June is the most popular months for weddings, which means the idea of “forever” is on a lot of people’s minds as the summer begins. However, amidst the fanfare and beauty of June brides, tired cakes, and first dances is the very real statistic that over 50 percent of modern marriages end in divorce. What’s worse, of those that last, 2 out of 5 couples are together, but unhappy.
Since the 1970s, when the divorce rate first began to spike, researchers have looked into the psychological, social, and emotional reasons why couples stay together. More than the simple, “love, honour, and cherish” promise of marriage vows, these studies have proven that two, key components truly allow relationships to endure: kindness and generosity.
The Masters and the Disasters
In a landmark study which began in 1986, psychologists John Gottman and Robert Levenson tracked married couples both when they first wed and then again 6 years later.
Looking at physiological cues which included monitoring blood pressure, heart rate, and sweating, the researchers began to notice that couples who ultimately ended up divorced, separated, or unhappy all had a similar set of physiological signs similar to “fight or flight” arousal when interacting with one another. These couples, labeled “disasters,” seemed perpetually on edge, physiologically speaking, even when they appeared calm in interviews.
By contrast, the couples who were still together 6 years later, dubbed “masters,” showed no such physiological signals. Instead, they remained connected, intimate, and calm when talking and even when arguing.
Though the difference between Masters and Disasters was physiological, the Masters couples did not have a natural or physical advantage over the others. Rather, they had created an environment conducive to that calm physiological response.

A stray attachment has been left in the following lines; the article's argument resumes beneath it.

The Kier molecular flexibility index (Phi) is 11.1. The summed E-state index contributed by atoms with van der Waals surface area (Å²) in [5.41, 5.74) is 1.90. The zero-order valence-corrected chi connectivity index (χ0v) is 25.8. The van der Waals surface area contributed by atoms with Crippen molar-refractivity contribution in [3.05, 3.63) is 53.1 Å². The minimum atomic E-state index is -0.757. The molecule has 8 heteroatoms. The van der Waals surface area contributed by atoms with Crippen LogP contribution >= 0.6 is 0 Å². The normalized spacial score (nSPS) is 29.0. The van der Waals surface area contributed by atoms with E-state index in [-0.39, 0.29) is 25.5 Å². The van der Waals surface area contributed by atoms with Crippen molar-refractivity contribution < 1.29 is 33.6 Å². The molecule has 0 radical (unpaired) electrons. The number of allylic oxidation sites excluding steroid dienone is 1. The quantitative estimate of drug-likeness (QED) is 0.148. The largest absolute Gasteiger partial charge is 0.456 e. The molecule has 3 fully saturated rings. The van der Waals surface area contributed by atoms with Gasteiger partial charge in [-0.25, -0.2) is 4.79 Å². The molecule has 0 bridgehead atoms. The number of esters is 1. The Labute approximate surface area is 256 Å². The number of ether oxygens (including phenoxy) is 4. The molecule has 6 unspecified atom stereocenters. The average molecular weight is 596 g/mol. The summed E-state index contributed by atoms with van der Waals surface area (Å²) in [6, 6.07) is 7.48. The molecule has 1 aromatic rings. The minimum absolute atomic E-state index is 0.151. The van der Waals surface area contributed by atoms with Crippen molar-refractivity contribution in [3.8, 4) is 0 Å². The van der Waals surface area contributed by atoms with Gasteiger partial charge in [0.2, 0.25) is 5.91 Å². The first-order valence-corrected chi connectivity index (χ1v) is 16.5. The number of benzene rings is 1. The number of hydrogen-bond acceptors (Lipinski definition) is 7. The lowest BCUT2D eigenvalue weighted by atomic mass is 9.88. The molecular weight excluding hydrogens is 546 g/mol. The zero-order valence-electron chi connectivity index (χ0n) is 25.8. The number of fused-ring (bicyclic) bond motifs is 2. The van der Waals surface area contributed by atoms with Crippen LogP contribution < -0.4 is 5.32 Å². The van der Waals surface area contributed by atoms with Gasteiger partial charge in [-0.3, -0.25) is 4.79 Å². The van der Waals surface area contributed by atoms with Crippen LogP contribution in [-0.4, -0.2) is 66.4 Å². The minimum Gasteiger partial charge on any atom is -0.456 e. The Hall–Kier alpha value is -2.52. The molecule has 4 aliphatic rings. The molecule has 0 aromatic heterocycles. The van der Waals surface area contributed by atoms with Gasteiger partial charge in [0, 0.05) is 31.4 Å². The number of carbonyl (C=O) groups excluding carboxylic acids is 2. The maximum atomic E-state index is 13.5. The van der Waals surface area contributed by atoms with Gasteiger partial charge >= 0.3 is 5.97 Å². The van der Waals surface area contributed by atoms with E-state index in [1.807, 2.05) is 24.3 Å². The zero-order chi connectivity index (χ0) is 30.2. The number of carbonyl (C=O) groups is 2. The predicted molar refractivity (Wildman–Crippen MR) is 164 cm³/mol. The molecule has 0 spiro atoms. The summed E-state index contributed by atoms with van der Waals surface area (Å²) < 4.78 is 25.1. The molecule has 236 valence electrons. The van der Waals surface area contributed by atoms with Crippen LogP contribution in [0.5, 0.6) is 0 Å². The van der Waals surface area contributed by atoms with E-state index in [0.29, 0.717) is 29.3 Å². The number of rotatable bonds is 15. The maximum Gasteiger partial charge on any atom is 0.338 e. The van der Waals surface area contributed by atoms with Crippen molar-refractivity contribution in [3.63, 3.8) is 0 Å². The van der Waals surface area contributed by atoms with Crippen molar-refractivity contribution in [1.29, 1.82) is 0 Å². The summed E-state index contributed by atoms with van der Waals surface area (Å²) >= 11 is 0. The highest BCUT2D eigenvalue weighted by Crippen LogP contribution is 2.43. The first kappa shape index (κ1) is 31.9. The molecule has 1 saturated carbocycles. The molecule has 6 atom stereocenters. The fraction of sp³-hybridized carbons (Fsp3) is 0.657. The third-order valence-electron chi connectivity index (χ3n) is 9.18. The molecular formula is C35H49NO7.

Through simple acts of kindness and generosity.
“Turning Toward” Each Other
Upon further research, Gottman, along with his wife and fellow psychologist Julie, discovered that couples with staying power are generous with their time and attention to their partner. Especially when it comes “bids” for attention. Labelled “turning toward” each other, these instances occur daily when we make an attempt to share our world with our partner.
For example, a wife may “bid” for her husband’s attention by bringing up an interesting article in the newspaper about a topic she cares for, such as animal rights. When she draws his attention to it, he can either “turn toward” her, and engage in a conversation about it, asking questions or sharing in her passion, or “turn away” from her by dismissing her call for attention, ignoring it, or only giving part answers and trying to change the subject.
Though no couple has the ability to “turn toward” one another 100 percent of the time, the most successful ones will nearly nine times out of 10, whereas “disaster couples” will only about three out of 10 times.
This type of generosity of time and attention creates an environment where individuals feel validated and safe, which are key elements in making a relationship endure. When people feel like their interests and ideas matter, they feel like they matter.
Other daily interactions also matter in the overall satisfaction a couple experiences, specifically when it comes to interpreting the other’s actions and our ultimate responses. Couples who endure focus on kindness and give each other the benefit of the doubt when it comes to conflict.
Understanding that most people act selfishly rather than specifically target others with ill intent, they allow that their partner’s actions, no matter how frustrating, are usually not about them.
When disagreeing, a Masters couple is more likely to deflect blame, rather identifying annoyance. For example, if his spouse is late, a Master may say, “I know you got caught up at work, but it really frustrates me when you are late to our planned date night. Can you please call me next time?”
On the other hand, a Disaster couple would more likely use blaming, antagonistic language: “I cannot believe you are late again! Can’t you tell time and plan ahead when you know we have a date night scheduled?” Both Masters and Disasters have are consistent with how they handle issues, including financial disagreements.
It isn’t easy or natural to be kind when frustrated, and even Masters couples will place blame on the other at times. However, research has also proven that kindness multiplies, especially in romantic relationships.
That is, by being kind to your partner you encourage them to react with kindness in return. This creates that critical environment of intimacy and trust which leads to the type of relationship that endures.